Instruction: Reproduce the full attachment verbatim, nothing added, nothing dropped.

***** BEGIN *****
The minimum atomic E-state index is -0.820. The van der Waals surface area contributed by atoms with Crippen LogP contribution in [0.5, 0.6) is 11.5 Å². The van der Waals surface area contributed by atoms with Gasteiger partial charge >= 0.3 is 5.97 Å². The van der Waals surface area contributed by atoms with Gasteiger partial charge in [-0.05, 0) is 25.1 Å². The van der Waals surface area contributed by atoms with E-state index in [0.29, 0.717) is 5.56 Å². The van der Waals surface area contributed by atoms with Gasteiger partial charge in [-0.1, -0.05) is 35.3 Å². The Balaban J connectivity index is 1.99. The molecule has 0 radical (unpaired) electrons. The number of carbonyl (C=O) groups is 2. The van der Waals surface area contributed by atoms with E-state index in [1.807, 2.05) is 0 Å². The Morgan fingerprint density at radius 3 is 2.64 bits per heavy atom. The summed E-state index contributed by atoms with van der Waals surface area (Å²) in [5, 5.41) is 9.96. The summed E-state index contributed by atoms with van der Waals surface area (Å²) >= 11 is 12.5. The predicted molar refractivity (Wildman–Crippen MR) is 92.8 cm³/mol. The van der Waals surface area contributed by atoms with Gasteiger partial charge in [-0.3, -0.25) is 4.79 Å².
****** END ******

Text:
The minimum atomic E-state index is -0.820. The van der Waals surface area contributed by atoms with Crippen LogP contribution in [0.5, 0.6) is 11.5 Å². The van der Waals surface area contributed by atoms with Gasteiger partial charge >= 0.3 is 5.97 Å². The van der Waals surface area contributed by atoms with Gasteiger partial charge in [-0.05, 0) is 25.1 Å². The van der Waals surface area contributed by atoms with E-state index in [0.29, 0.717) is 5.56 Å². The van der Waals surface area contributed by atoms with Gasteiger partial charge in [-0.1, -0.05) is 35.3 Å². The Balaban J connectivity index is 1.99. The molecule has 0 radical (unpaired) electrons. The number of carbonyl (C=O) groups is 2. The van der Waals surface area contributed by atoms with E-state index in [1.807, 2.05) is 0 Å². The Morgan fingerprint density at radius 3 is 2.64 bits per heavy atom. The summed E-state index contributed by atoms with van der Waals surface area (Å²) in [5, 5.41) is 9.96. The summed E-state index contributed by atoms with van der Waals surface area (Å²) >= 11 is 12.5. The predicted molar refractivity (Wildman–Crippen MR) is 92.8 cm³/mol. The van der Waals surface area contributed by atoms with Gasteiger partial charge in [-0.3, -0.25) is 4.79 Å².